It is my earnest opinion that N.Y. Times critic Manohla Dargis used to be one of the very best in all respects. I’m a serious longtime fan, as I first began savoring her critiques when she wrote for the L.A. Weekly. And I still get the tingles when I re-read her N.Y. Times review (8.6.04) of Michael Mann‘s Collateral. But time passed, Trump came along, #MeToo was born, a domestic version of China’s Great Cultural Revolution of the ’60s kicked in, and Dargis turned woke.
I won’t present a chapter-and-verse dossier that shows exactly where Dargis seemed to turn the corner, but it was roughly around the time when the Times seemed to ease up on its commitment to redefining or re-enforcing its sterling Gray Lady reputation and instead became a woke activist newspaper committed to progressive change. The publishing of the 1619 Project, the resignation of James Bennet and Bari Weiss, the firing of Donald McNeil Jr. and so on.
I’m certainly no final arbiter, but to me and others, Dargis (along with co-critic A.O. Scott) seemed to increasingly side with the wokes.
Friendo: “Woke…yup. Her and Tony. And so we no longer trust them as critics. We don’t trust their lists, their reviews, etc.”
I’m mentioning this because eight days ago (1.26) the Times posted a long Dargis essay titled “For the First Time Ever, I’m Optimistic About Women in the Movie World.” It was basically a celebration of the increasing presence of women filmmakers…fine. 12 years ago “women comprised 7 percent of all directors working on the Top 250 films of 2009,” according to an annual report on women in film from researcher Martha M. Lauzen, and now, according to Lauzen’s 2022 study, “women accounted for 18 percent of directors working on the Top 250 films.”
Which is obviously encouraging, although that percentage could and should be higher, providing, I should add, that future women-directed films are at least partly in the region of Kathryn Bigelow‘s game-changing The Hurt Locker, say, and less in the camp of Sarah Polley‘s Women Talking.
But as I read the Dargis piece I began muttering to myself, ‘This is basically a pep-rally manifesto…an article that says “yay team, hooray for our side, we’re gaining in power and influence…representation!’
It felt less like an essay by a brilliant film critic whose primary allegiance was to the Universal Church of Cinema — something personal, soaring, nervy, revelatory, exacto-knifey — and more like an eloquent political pamphlet piece…a political speech that might have been delivered by Dargis at a recent Women in Film gathering, say, or submitted as a possible chapter in an anthology book about the growing community of brand-name women filmmakers.
Do film critics have to constantly criticize or take down or scold? No — it’s not only fine but necessary, most of us would agree, to celebrate what seems like positive or at least hopeful change in the film industry. Same deal if Andrew Sarris or Pauline Kael had written a 1969 Film Comment piece about the exciting new energy coming out of Hollywood since the smash success of Easy Rider, say. All to the good.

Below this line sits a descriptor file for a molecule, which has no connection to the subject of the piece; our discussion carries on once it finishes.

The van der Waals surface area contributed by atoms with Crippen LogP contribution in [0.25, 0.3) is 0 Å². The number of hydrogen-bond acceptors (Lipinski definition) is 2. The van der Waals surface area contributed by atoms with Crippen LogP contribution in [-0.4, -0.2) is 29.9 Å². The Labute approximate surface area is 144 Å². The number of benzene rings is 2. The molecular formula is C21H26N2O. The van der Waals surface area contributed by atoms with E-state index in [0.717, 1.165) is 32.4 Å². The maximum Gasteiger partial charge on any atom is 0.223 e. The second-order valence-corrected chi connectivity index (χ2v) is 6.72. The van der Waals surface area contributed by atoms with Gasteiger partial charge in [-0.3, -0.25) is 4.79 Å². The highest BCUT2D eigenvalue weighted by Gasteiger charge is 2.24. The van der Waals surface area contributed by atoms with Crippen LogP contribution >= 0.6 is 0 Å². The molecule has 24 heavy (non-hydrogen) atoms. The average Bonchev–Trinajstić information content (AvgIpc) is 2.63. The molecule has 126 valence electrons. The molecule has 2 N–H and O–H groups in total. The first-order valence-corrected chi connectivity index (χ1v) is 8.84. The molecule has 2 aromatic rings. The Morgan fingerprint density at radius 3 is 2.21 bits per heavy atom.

But Dargis’ cheerleader piece really didn’t feel like the Dargis of yore. It felt wokey-wokey and perhaps even Elmer Gantry-ish on a certain level. (Not in a hucksterish sense but with a certain fundamentalist revival-tent feeling.)
It almost seemed as if Dargis was saying in subtext, “I’m not just feeling good about the increasing power of women filmmakers, but also…I want to say this carefully…I’m also sensing a primal change within myself. I feel as if I’ve crossed over in a Malcolm X-meets-#MeToo sort of way…I used to be a disciple of Elijah Muhammad and the Nation of Islam, to to speak, but three of four years ago I began to gradually convert to the Sunni faith, and my spirit has led me in new directions.”
In other words, Dargis seemed to be saying “I used to be a ‘film critic but since 2019 or thereabouts — and I mean this in the manner of Thomas Becket‘s admission to Henry II by way of Jean Anouilh — I have become introduced to greater responsibilities.”
Over the last three or four years Dargis and Scott’s critical judgments, to borrow a phrase from Scott’s 2001 Pearl Harbor review, have been “strenuously respectful of contemporary sensitivities.”
Many of the comments about Dargis’s piece were, as you might expect, strident: “Very confused why the N.Y. Times needs to take 2,500 words to tell me I should feel optimistic that ‘in 2022 women accounted for 18 percent of directors working at the top of their field.’ So 1/2 of the population getting to speak for 1/5 of the time gives us the healthiest and most dynamic picture of modern life and reflects a value system we don’t actively have to worry about, for now…forgive me for still being worried.”